Biomarkers to Predict the Response to Cardiac Resynchronization Therapy

Ward Heggermont; Angelo Auricchio; Marc Vanderheyden


Europace. 2019;21(11):1609-1620. 

In This Article

Molecular Alterations in Cardiac Resynchronization Therapy Responders

In 2008, an important paper was published describing for the first time in detail some of the genetic alterations that occur in CRT responders.[34] Twenty-four patients underwent left ventricular biopsy procurement prior to CRT implantation, and 17 of them underwent biopsy procurement 4 months after implantation. Molecular markers at these time points were compared to a small control group of patients with normal cardiac function undergoing coronary artery bypass grafting. Responders to CRT were defined as having an increase in NYHA Class of >1, and a relative increase in LVEF of ≥25% at 4 months. Compared to the control group, HF patients had lower LV mRNA levels of alpha-myosin heavy chain (α-MHC), β-MCH, sarcoplasmic reticulum calcium ATPase 2-alpha (SERCA2α), phospholamban (PLN), and significantly higher BNP mRNA levels. The CRT responders had an increase in α-MHC, SERCA2α, an increased α-/β-MCH ratio, an increased SERCA2α/PLN ratio, and significantly lower BNP levels, while no significant changes in molecular profile were observed in non-responders. The results shed light on the genetic mechanisms inducing reverse remodelling, which is the underlying process resulting in a beneficial response to CRT.[35] However, these molecular markers cannot serve as useful biomarkers because procurement of LV biopsies is too invasive for this purpose.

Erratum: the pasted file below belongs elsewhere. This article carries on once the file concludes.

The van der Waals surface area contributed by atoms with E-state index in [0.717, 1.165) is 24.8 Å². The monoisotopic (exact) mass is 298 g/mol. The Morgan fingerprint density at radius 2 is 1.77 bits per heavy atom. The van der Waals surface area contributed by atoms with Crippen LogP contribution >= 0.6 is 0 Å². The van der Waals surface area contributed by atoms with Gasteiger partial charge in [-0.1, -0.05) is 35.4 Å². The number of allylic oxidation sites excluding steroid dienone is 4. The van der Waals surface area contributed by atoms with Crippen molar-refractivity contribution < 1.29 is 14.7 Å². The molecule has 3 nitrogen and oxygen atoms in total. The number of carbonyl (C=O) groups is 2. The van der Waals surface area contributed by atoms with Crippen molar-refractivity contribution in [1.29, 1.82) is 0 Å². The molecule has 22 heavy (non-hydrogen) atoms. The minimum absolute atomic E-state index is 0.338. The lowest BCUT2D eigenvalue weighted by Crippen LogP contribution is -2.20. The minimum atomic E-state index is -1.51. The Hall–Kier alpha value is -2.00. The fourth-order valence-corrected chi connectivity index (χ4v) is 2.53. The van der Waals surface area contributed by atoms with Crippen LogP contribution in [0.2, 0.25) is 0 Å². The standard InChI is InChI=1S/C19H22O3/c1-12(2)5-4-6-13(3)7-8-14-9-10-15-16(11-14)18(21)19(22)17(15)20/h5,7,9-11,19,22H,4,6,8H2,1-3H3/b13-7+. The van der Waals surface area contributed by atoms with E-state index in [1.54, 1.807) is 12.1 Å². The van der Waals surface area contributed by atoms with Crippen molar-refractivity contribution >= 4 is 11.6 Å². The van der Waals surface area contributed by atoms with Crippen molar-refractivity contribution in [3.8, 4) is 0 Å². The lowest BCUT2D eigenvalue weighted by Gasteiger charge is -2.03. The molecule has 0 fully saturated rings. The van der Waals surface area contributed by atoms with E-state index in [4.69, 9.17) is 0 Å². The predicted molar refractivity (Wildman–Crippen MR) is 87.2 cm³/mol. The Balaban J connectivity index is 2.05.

In a large consecutive follow-up study, correlation between a CRT response and genetic variants at an allelic and genotypic level was performed.[36] A total of 207 patients out of 1421 were selected and divided between responders and non-responders, and were subsequently matched for their baseline parameters before CRT. A CRT response was defined as a decrease in LVESV of >15% at follow-up echocardiography compared to baseline. Genomic DNA, extracted from patient's blood during follow-up visit, was used to perform genotyping of a selection of genetic variants based on extensive literature search focusing on cardiovascular disease and vascular remodelling. Four genetic variants—both at allelic and genotypic level—were identified with CRT response, in the following genes: ATPIB1, guanine nucleotide-binding beta polypeptide 3 (GNB3), nuclear receptor subfamily 3 group C member 2 (NR3C2), and tumour necrosis factor superfamily member 11 (TNFSF11).[36] The further-reaching aspects of this study are however that machine learning algorithms were used to fine tune the prediction of a (non-)response, based on a combination of clinical parameters and the above-mentioned genetic variants.